"My private language has no verbs or nouns, nor anything we might call words, only gestures and body moves". Should we call that a "language" then, let alone private? We do speak of "body language". What would a "private body language" be like? "When I shift my foot to the left a little, it means I'm hungry. When I yawn twice in a row, that means I'm about to duck out for a cigarette." This just comes across as a secret code, like an away team might use in the field (poker signals). However if you say: all these meanings change every few seconds to where even I can't keep track: then it's becoming truly private, and losing all sense in the same moment.



> 2. If something only stands for one thing and that one thing can only > be known by me then I cannot appeal to anything else to affix a sign > to it. (I cannot refer to a previous private meaning either as the > purpose of this argument is to decide whether there could be a private > sign in the first place.)
>
>
Can you invent a sign that stands for only one thing? That time a suitcase popped open in La Guardia airport and the shaving cream fell out and a little girl pointed to it and said "Look!". You want a word that means just this event and no other. How do you even make *yourself* mean such a thing? How can you make scratching your chin mean "it's likely to rain". What if you forget and scratch your chin when that's not what you think? How can you "force" a sign or gesture to have "private meaning"?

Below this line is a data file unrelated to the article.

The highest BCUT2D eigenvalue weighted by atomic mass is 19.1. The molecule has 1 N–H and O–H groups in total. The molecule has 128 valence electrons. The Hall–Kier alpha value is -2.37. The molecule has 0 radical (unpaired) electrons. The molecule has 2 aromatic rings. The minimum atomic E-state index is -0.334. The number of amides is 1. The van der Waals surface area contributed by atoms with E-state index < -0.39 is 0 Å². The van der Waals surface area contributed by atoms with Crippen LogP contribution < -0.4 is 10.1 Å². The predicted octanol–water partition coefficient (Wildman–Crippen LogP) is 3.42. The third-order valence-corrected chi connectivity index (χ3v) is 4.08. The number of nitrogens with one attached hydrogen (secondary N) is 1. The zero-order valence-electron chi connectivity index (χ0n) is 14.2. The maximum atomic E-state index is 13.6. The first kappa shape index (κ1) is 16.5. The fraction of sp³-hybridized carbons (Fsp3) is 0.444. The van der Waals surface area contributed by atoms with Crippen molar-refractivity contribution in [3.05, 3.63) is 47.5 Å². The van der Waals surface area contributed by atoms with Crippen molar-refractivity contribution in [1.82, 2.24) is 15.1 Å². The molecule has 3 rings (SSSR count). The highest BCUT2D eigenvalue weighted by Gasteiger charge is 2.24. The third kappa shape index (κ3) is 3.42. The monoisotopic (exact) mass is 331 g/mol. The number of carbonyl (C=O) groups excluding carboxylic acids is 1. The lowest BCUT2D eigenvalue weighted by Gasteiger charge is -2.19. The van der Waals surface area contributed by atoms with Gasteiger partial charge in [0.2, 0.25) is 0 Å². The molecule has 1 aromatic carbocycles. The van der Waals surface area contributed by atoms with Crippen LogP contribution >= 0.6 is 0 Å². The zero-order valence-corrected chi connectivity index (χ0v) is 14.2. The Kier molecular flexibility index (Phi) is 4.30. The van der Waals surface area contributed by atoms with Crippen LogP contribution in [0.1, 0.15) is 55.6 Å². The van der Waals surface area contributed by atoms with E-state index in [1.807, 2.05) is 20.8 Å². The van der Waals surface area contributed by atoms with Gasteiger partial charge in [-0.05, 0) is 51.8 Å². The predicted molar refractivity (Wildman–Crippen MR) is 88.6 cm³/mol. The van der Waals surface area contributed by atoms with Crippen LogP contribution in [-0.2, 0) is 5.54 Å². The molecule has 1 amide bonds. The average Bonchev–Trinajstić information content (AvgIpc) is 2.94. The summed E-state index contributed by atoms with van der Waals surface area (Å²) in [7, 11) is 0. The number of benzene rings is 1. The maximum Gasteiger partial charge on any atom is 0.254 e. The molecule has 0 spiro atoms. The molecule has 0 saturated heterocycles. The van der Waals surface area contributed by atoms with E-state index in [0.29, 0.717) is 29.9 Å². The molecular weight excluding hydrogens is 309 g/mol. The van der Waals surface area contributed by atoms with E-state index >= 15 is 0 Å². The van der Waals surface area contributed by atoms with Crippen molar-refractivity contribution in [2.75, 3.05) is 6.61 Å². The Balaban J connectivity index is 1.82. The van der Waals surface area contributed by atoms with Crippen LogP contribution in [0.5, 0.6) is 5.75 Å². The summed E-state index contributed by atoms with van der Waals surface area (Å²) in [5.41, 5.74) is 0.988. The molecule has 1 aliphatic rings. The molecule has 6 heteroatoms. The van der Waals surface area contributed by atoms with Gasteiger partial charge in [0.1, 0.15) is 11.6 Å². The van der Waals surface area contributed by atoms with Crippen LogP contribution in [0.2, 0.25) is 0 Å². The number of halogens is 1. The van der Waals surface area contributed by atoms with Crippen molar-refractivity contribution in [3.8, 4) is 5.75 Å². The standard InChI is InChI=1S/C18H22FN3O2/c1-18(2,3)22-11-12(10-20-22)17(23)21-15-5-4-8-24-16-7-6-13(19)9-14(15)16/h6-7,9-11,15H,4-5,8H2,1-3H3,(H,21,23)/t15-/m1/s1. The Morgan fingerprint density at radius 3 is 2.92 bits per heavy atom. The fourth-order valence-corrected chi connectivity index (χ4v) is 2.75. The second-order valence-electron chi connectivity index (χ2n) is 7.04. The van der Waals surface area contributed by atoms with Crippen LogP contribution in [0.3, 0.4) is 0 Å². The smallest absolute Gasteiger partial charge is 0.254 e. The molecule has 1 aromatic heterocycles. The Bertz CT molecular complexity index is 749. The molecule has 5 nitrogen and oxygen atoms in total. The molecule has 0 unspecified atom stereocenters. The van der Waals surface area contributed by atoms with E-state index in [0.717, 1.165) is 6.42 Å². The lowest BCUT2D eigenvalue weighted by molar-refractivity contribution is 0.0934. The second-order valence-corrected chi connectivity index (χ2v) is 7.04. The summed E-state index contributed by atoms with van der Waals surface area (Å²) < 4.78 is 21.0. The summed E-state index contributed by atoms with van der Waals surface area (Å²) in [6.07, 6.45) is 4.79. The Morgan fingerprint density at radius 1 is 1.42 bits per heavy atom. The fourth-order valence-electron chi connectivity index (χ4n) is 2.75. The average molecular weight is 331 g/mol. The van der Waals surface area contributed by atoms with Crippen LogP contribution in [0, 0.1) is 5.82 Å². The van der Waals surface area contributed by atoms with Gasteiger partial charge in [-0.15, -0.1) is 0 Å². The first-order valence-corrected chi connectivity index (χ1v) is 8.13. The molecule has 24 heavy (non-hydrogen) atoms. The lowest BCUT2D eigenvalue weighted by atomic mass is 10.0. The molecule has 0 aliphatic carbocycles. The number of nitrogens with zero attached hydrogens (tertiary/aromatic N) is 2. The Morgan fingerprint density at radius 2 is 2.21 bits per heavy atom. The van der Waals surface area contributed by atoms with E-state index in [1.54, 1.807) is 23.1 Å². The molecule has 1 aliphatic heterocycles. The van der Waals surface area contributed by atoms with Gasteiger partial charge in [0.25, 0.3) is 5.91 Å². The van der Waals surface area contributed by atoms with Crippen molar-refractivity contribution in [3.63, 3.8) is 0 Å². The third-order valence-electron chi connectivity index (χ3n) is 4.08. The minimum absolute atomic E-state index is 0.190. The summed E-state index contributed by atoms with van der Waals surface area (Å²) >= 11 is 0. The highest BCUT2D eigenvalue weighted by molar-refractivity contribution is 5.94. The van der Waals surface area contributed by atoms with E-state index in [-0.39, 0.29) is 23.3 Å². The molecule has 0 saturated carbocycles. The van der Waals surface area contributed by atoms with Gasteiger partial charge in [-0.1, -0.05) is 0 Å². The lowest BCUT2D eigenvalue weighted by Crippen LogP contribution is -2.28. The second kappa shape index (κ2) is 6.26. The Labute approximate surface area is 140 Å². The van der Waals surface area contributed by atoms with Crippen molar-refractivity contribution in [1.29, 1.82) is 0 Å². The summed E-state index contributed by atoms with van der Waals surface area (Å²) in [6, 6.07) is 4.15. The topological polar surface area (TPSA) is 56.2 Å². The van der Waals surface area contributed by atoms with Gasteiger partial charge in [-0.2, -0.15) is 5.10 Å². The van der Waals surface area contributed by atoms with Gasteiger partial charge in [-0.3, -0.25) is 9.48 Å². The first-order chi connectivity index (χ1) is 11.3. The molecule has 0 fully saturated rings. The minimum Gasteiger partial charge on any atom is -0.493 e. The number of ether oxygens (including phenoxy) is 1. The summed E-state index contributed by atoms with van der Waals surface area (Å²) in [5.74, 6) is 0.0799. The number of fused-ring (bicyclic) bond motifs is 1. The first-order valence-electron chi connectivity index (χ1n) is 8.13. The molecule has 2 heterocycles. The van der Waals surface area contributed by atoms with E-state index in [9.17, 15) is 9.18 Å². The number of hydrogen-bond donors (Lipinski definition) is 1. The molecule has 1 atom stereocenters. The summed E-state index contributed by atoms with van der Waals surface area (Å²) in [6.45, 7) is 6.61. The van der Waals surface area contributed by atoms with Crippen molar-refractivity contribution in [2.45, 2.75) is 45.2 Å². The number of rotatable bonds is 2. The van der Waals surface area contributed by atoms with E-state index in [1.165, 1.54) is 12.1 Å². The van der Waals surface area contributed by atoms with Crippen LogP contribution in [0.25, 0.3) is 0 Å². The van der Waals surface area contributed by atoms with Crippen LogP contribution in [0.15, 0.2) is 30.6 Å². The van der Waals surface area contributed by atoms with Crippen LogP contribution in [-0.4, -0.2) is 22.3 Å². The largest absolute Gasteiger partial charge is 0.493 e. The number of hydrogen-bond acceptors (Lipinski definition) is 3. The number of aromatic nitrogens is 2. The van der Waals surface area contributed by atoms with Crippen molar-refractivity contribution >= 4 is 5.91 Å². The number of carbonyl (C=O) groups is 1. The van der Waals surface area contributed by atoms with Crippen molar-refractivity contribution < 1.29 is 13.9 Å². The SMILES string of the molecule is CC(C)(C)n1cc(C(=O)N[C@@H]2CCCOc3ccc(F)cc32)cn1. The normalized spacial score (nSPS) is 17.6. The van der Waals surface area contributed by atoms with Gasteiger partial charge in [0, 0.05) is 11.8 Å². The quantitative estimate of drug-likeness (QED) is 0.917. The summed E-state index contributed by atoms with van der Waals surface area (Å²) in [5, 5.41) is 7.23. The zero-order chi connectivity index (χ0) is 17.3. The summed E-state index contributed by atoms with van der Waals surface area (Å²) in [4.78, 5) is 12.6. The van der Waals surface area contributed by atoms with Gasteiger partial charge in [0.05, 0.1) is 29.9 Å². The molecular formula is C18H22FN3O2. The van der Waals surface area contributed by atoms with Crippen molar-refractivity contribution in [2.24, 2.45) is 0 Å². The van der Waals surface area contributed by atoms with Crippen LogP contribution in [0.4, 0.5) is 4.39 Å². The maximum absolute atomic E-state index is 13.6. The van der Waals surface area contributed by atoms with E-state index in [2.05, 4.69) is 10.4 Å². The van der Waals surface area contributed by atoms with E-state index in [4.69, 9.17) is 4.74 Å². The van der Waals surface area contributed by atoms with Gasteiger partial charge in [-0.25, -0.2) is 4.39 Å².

Part of what it means to use language is others have ways to correct you, teach you new tricks.


> 3. If I can only refer to that thing to consider my correctness in > assigning the name then I cannot refer to anything further explainable > publicly or privately for its justification.
>
> 4. A factual assertion must appeal to something other than itself in > order to be a factual assertion at all.
>
> 5. X can only appeal to itself for correctness so X cannot be a > factual asertion.
>
> 6. The sign is not given any meaning at all because I have no > criterion for correctness in its application.
>
> 7. There can be no private language.
>
> That all seems well. Were I am helplessly confused is here. >

To me, this all reads like a nominalist view of language (following Henry Le Roy Finch in his meaning of "nominalist" i.e. even Platonists can be such, if they think "tetrahedron" points to "the object" in some simple way, even in the "Platonic Realm" (res cogitans)).

What object, seen from what angle, how far away, what colors?

It's not that we have no anchors, but that we have so many.

In the later philosophy, words are tools. Think of a screwdriver. What does it mean? We immediately begin to think of its applications. Screwing screws in and out, of course. Prying open lids maybe? Just sitting around in drawers.

Because a screwdriver is already a tool, we're not prone to treat it as a "sign" and ask what it's "meaning" might be.

The gestalt flip in the later Wittgenstein involves turning all words into screwdrivers, hammers, cogs, gears, chains... components of working machinery that's very complicated and difficult to fathom (we invent language games to help us gain insight).

The idea of name -> object relations forming the core or basis for language is simply gone. People make nets, nets don't "refer". Nets (word nets) get the job done though. They "capture meanings" (think of fish) but these are not experiential things (e.g. mental images) so much as "new patterns" in our repertoire. We learn new moves, new things to do with our tools (new ways to use "cat" for example, such as for a brand of tractor, short for "caterpillar").